It’s important to take the time and scan your heirloom photographs as part of your family history. Digitizing them allows you to share precious memories with other family members, which also protects them against loss – the more copies, the more likely they are to survive.
First pointer: Label your photographs! (See below for how to label digital images.) Be sure to take advantage of older family member’s recollections, otherwise the identities of those in your photographs are forgotten over the years.
A simple printer/scanner can do the job. There are other high quality scanners out there, which you can research on the internet; but I just use my all in one printer.
The format you use to save your image is important though and many are not aware of the basic differences. I often save my photographs in two formats, TIFF and JPEG. I save images in TIFF because JPEG’s degrade as you re-save them, but I cannot upload a TIFF image to my Ancestry tree, so I do both at the time of the scan. Here is a breakdown of the differences.
TIFF – Advantages: widely supported, retain more detail and original compression (no degradation). Disadvantages: not supported by web browsers and internet programs.
JPEG – Advantages: superior compression which is variable to allow control of file size. Can upload to internet programs. Disadvantages: Degradation, when you edit and re-save.
Tips: Be sure to save your images in no less than 600 dpi and scan in color, not grayscale.
Documents can be scanned and saved as images (TIFF or JPEG) or as PDF files.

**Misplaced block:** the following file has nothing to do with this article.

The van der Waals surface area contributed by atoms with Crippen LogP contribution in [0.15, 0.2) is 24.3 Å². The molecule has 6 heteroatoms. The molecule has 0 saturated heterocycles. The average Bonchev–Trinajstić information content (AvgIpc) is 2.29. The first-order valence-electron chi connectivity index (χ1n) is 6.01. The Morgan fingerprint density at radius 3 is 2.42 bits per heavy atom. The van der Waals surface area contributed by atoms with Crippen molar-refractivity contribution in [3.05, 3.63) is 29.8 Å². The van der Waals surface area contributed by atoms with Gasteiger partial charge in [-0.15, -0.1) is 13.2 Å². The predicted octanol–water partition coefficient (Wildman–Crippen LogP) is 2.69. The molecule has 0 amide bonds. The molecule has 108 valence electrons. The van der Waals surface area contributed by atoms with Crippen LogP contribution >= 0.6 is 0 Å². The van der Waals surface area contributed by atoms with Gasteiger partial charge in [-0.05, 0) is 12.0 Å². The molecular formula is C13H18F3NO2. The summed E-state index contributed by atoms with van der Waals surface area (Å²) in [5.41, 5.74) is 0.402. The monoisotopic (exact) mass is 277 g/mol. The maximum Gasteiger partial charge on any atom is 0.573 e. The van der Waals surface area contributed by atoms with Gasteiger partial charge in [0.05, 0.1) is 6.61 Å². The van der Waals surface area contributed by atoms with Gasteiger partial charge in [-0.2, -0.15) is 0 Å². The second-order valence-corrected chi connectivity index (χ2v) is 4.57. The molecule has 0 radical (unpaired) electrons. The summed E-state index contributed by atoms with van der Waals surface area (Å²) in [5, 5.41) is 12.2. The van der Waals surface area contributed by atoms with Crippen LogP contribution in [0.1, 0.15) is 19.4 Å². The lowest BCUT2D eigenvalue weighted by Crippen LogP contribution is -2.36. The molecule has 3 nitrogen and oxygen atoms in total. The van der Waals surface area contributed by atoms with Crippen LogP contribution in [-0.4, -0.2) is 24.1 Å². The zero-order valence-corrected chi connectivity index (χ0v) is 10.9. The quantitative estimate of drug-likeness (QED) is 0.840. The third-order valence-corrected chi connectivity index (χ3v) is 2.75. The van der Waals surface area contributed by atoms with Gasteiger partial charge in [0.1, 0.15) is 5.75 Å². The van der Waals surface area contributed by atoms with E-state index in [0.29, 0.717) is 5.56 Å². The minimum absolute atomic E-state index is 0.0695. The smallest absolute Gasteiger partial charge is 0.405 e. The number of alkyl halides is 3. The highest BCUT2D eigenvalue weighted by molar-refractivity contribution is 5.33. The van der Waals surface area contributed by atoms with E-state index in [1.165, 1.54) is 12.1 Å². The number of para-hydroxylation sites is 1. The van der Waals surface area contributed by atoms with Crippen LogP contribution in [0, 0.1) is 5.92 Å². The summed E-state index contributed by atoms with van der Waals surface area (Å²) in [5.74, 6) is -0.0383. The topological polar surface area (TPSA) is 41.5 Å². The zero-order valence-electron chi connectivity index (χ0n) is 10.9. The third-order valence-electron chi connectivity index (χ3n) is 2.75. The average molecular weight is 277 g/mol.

Labeling Digital Images:
You can add basic information to the name of the image. I name my images with last name, first name, dash, image description & date if known (i.e. “Stevenson, Samuel – baby photo 1888”).
Often information is written on the back of a photograph. I always scan that side as well and name it accordingly (image of the front: “Stevenson, Samuel – baby photo 1888”; and image of the back: “Stevenson, Samuel – baby photo 1888 – back”)
Another way to add information to an image is to use the metadata available as part of the saved image. This does not require a special program, but beware, sometimes the information added doesn’t “stick” when transferred from one platform (PC vs Mac) or even program to another. On a PC, right click on the image and select “properties”. You can add photograph information via the “Details” tab. On a Mac, you can “right click” with Command I. Additional information can be added via the “Comments” (see example to left).
Another way to add information is to use the Paint program to write captions below photos. Just pull down on the resizing dot on the bottom of photo and use the Text “A”, then write in as much info as you want. When you’re finished writing, use the resizing dot to shorten the photo just enough to remove the white space at the bottom and still show your caption.